The Hole Left Behind.

Marcus Branch, Issue 002

Shop Issue 003 - “The Healing Issue”

In our third issue artists and creatives from around the world explore healing and self-care and its relation to their artistic practice.


Guest Editors: Aziz Sohail and Wit López

In this issue: Sammy Kovnat | Samya Abu-Orf | Briana Shewan | Kimberly Elliott | DJ Delish | Essa Terick/Tahnee | Icon Ebony Fierce | Noor Ibn Najam | Luiza Prado | Ryan Flynn | Benny Nemerofsky Ramsay | Amy June | Roland Santana



 Whether it's bachelorette parties going for the novelty of it, straight couples, or predatory men there by themselves dancing up on anyone within arm's reach. Since I made the shirt, every single person who got one says people have come up to them asking about the shirt, either relating their experience or inquiring. It means different things to different people.


Roland Santana, Issue 003

Issue 003/ART

I observe as much as I can unless destiny calls. Pink is sweet and Green is sour, Blue can be a wonderful hybrid of both, White is fresh mint and Black is bitter and earthy. I believe that there are some things that you will not understand from this, you might have to read this two or three times, or leave and come back in a month. But these words will be here for you dear reader. 


Benny, Issue 003


In his work you will find bells, bouquets, ceramic vases, enchanted forests, folding screens, gay elders, glitter, gold leaf, love letters, imaginary paintings, madrigals, megaphones, mirrors, naked men, sex-changing flowers, sign language, subtitles, and the voices of birds, boy sopranos, contraltos, countertenors, and sirens. 


PIAF 2018 - Photo by Joe Hegrich

Philadelphia Inclusive Arts Fest ‘18

In September 2018, Caldera alongside CUE and Access Point Philadelphia hosted the first PIAF! A weekend series of events promoting true inclusivity within the arts. Check out our gallery for images of the festival, and sign-up for our newsletter to be the first to hear about PIAF 2019!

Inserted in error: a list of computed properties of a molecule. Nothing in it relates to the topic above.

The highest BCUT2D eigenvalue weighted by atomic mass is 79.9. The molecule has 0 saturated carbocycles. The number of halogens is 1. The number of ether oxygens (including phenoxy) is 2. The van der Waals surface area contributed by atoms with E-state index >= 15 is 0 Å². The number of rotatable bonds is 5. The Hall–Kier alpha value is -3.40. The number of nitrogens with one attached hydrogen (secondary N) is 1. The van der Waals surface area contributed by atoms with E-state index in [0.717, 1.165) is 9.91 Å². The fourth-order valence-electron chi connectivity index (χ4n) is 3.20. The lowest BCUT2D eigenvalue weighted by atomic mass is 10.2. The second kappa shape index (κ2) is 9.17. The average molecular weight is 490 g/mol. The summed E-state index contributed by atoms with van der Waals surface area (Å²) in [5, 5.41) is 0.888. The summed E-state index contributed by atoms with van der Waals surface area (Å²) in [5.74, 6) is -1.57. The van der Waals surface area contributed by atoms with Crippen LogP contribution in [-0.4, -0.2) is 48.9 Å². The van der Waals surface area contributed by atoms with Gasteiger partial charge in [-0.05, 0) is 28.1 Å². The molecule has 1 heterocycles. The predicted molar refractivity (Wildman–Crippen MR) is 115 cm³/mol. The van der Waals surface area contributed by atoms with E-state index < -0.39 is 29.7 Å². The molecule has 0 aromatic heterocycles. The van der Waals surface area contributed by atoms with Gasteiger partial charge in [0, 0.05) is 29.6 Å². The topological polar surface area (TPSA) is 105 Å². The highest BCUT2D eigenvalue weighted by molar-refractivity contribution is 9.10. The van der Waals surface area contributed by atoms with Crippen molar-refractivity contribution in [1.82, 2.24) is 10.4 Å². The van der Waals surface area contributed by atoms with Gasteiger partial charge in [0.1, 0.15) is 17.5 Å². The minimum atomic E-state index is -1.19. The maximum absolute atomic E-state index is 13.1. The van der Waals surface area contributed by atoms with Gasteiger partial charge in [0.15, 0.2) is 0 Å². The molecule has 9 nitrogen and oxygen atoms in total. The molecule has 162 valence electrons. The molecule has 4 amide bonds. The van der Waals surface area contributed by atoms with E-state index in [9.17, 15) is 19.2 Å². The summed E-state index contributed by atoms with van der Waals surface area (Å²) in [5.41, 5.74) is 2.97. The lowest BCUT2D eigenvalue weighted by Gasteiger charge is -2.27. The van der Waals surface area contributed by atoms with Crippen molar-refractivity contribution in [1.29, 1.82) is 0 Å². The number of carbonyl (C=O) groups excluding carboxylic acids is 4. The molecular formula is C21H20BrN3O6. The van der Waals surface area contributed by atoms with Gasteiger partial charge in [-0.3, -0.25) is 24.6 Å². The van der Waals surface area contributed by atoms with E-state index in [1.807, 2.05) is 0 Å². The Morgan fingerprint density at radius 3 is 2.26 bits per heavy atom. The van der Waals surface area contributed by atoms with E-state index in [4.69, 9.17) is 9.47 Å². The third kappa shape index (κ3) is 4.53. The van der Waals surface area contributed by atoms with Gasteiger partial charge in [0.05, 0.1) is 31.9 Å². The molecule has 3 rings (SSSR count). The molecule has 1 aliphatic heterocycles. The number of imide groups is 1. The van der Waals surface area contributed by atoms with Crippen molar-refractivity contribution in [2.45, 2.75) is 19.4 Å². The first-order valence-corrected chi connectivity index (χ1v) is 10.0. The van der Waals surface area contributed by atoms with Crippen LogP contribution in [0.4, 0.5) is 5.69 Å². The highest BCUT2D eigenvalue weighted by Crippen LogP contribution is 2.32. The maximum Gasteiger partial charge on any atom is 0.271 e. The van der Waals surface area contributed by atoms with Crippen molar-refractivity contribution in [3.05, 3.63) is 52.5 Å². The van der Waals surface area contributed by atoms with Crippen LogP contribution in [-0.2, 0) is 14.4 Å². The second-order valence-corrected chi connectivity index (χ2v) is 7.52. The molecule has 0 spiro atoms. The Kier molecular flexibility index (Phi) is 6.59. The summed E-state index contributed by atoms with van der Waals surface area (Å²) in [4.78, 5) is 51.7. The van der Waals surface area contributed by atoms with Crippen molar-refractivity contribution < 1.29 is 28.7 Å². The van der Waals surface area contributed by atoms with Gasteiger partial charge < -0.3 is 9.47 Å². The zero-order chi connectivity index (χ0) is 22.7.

“The three of us coming together gives us a really strong foundation to create an event that’s inclusive for people of all background and abilities — and how those things intersect with each other,” she said, “because they are not mutually exclusive.”

-Davinica, Executive Director CUE


Issue 001/ART

I think we are socialized to think of existence as compartmentalized fields, when really epistemological limits are many times social limitations and constructs that maybe we feel pressured to live by, more so than they are actual physical limitations of a person’s mind and potential.  In reality I have found myself lucky to be exposed and therefore present and attentive to an ongoing and highly varied series of experiences, fields, and relationships. This has provided the architecture for how I understand the world around me, and then what I do with the way I understand. 



The sad truth is that we are very comfortable with the abuse that exists in the world of performance. Abuse is woven into every fiber of the performance world: how we teach performance, how we perform, how we learn performance, how we build relationships with fellow performers, and even how we interact with performance as members of an audience. The abuse is a legacy that is normalized and even praised. It is explained away behind well-meaning phrases when you inquire about it and congratulatory actions when you embody it. 



The work I’ve done this year has emerged around a broad artistic research project, which I called “A Topography of Excesses”. When I first conceived this project, I had been struggling with the difficulty of doing work that does not merely offer a denunciation of the effects of coloniality, but that is capable of enunciating other ways of being. Work that is healing, and that unravels and concerns itself with issues of care, and love.